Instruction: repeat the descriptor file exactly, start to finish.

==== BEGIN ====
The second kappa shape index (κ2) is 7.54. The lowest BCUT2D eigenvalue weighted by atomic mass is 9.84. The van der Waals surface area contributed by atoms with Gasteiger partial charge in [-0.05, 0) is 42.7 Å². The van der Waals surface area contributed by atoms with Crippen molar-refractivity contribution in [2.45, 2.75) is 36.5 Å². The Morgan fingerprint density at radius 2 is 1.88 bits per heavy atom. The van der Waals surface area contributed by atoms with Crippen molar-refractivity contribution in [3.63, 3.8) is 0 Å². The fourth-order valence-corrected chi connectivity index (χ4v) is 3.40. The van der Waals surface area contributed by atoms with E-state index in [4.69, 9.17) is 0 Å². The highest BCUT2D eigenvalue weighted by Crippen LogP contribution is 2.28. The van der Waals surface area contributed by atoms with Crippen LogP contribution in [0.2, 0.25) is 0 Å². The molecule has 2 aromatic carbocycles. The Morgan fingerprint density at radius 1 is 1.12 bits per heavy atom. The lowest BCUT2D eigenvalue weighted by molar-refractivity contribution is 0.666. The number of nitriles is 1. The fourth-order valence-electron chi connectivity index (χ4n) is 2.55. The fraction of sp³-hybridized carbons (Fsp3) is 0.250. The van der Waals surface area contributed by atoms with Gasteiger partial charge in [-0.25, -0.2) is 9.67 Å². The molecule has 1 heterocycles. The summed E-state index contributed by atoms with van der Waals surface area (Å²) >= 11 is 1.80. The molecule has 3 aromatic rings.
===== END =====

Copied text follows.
The second kappa shape index (κ2) is 7.54. The lowest BCUT2D eigenvalue weighted by atomic mass is 9.84. The van der Waals surface area contributed by atoms with Gasteiger partial charge in [-0.05, 0) is 42.7 Å². The van der Waals surface area contributed by atoms with Crippen molar-refractivity contribution in [2.45, 2.75) is 36.5 Å². The Morgan fingerprint density at radius 2 is 1.88 bits per heavy atom. The van der Waals surface area contributed by atoms with Crippen molar-refractivity contribution in [3.63, 3.8) is 0 Å². The fourth-order valence-corrected chi connectivity index (χ4v) is 3.40. The van der Waals surface area contributed by atoms with E-state index in [4.69, 9.17) is 0 Å². The highest BCUT2D eigenvalue weighted by Crippen LogP contribution is 2.28. The van der Waals surface area contributed by atoms with Crippen LogP contribution in [0.2, 0.25) is 0 Å². The molecule has 2 aromatic carbocycles. The Morgan fingerprint density at radius 1 is 1.12 bits per heavy atom. The lowest BCUT2D eigenvalue weighted by molar-refractivity contribution is 0.666. The number of nitriles is 1. The fourth-order valence-electron chi connectivity index (χ4n) is 2.55. The fraction of sp³-hybridized carbons (Fsp3) is 0.250. The van der Waals surface area contributed by atoms with Gasteiger partial charge in [-0.25, -0.2) is 9.67 Å². The molecule has 1 heterocycles. The summed E-state index contributed by atoms with van der Waals surface area (Å²) >= 11 is 1.80. The molecule has 3 aromatic rings.